But 7m islanders still without power
The United Nations General Assembly declared 2012 as the International Year of Sustainable Energy for All (SE4All), recognising that access to modern, affordable energy services in developing countries is essential for sustainable development. The Pacific has much work to do to achieve this goal. Seven million of the region’s 10 million people still do not have electricity. While more than 90% of households in small islands states and more than 80% in Polynesia have access to electricity, it is still below 30% in some of the larger and more populated Melanesian countries.
Moreover, the region continues to rely heavily on fossil fuel which supplies about 95% of its commercial energy needs. Not surprisingly, given the region’s geography, the cost of electricity is among the highest in the world. In addition, total energy losses in some power utilities are as high as 25% and renewable energy opportunities and potential efficiency gains in the transport sector remain generally under-utilised.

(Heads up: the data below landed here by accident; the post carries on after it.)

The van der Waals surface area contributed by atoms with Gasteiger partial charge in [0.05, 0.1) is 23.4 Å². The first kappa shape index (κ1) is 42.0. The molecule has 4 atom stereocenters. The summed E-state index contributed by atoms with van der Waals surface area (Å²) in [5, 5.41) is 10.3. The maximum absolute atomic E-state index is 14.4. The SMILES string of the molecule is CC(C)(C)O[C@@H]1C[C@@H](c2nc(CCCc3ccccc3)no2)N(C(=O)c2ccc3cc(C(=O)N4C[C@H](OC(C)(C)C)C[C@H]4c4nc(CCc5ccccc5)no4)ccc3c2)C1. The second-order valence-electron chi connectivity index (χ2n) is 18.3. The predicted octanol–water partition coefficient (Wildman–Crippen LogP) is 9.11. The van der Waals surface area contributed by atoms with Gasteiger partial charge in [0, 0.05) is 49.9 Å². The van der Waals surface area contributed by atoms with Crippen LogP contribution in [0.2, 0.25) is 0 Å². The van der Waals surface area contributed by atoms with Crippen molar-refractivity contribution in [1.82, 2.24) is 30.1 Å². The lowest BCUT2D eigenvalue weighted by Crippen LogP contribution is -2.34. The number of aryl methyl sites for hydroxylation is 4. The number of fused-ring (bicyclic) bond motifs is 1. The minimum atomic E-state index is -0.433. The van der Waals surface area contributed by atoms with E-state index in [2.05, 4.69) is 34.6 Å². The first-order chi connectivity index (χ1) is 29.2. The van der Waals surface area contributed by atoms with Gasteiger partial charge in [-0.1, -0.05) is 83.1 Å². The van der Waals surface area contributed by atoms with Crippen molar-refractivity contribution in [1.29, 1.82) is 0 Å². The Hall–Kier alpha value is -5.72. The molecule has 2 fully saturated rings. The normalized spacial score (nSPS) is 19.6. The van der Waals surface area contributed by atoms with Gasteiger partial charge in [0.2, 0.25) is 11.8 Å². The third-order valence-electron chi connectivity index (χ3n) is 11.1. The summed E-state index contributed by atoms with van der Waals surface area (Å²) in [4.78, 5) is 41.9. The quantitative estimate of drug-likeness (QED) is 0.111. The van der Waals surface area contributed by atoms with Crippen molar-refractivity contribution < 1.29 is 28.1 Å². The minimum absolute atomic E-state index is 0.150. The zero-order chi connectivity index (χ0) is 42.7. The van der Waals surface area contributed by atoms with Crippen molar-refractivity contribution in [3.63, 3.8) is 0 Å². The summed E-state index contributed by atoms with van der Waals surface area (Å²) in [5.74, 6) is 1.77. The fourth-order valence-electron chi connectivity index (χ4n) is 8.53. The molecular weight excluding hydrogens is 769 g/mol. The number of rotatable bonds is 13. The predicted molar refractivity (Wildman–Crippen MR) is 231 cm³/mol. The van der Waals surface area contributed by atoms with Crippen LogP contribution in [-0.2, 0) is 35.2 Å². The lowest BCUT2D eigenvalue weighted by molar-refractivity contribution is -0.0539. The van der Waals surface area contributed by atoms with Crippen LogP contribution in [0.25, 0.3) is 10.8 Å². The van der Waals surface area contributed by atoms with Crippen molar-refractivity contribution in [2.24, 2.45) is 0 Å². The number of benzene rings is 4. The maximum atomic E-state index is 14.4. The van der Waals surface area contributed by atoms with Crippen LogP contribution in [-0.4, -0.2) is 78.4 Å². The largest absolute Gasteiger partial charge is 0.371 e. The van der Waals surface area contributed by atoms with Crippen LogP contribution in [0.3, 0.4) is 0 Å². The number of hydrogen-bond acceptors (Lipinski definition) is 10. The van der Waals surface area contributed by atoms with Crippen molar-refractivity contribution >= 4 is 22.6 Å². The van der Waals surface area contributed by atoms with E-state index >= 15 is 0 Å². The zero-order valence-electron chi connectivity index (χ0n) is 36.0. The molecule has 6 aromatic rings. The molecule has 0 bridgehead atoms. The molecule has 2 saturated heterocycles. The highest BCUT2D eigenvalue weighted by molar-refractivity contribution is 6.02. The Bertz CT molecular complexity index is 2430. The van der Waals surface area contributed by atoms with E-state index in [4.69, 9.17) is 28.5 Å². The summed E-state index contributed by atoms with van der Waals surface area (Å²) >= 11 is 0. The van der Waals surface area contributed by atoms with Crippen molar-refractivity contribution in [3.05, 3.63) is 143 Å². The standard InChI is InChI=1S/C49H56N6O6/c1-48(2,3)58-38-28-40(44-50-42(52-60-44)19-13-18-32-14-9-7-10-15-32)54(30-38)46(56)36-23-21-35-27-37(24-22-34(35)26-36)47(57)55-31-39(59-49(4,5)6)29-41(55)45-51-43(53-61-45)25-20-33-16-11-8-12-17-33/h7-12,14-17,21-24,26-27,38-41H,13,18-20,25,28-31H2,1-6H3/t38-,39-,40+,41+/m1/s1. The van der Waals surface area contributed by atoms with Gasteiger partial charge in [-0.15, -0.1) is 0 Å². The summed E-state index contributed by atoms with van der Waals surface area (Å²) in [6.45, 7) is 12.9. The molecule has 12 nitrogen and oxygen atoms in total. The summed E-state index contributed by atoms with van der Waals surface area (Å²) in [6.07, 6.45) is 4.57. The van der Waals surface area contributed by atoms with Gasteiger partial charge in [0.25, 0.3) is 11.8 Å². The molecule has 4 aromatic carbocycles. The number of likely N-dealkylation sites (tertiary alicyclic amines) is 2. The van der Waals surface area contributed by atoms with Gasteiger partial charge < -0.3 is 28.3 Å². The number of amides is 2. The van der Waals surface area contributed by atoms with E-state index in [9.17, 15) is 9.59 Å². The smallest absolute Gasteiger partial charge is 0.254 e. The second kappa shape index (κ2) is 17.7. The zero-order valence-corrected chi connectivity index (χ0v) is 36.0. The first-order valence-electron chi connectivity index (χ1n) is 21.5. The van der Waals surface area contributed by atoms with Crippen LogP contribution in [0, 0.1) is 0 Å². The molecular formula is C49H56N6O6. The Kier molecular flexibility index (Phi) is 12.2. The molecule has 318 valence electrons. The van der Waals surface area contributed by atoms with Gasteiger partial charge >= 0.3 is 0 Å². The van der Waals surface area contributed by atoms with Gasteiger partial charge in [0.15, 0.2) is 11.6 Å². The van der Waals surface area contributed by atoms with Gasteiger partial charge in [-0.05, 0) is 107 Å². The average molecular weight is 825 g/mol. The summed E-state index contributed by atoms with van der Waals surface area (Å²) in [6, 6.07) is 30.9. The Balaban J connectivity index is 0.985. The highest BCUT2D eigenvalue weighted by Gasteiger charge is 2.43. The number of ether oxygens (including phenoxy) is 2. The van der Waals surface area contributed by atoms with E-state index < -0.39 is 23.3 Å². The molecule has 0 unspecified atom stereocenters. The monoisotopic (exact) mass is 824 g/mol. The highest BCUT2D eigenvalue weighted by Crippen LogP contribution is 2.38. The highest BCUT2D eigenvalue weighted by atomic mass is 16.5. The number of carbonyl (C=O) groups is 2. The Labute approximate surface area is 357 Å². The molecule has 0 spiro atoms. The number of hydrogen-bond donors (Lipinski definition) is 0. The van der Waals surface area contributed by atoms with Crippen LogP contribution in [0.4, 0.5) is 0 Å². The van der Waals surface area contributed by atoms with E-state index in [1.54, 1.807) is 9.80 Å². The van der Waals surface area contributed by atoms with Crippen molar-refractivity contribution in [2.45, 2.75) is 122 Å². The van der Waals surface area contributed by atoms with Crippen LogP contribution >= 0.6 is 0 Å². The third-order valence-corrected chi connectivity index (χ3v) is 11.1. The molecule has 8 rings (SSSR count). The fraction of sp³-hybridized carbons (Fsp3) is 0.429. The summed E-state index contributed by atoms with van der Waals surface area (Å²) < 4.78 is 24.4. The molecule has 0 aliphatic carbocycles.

For these reasons, at the 2011 Pacific Islands Forum meeting, Pacific leaders reaffirmed their commitment to renewable energy and the promotion of energy efficiency. They agreed on the value of energy audits and of developing credible whole-of-sector plans such as ‘energy roadmaps’ and structures to improve energy security, reduce dependency on fossil fuel for electricity generation and improve access to electricity.
Leaders also emphasised the importance of effective management of fuel supply risks and meeting energy efficiency targets. The work at the regional level is guided by the Framework for Action on Energy Security in the Pacific, which was endorsed by Pacific Energy Ministers in April 2011. The framework outlines a new approach to improving energy security in the Pacific region.
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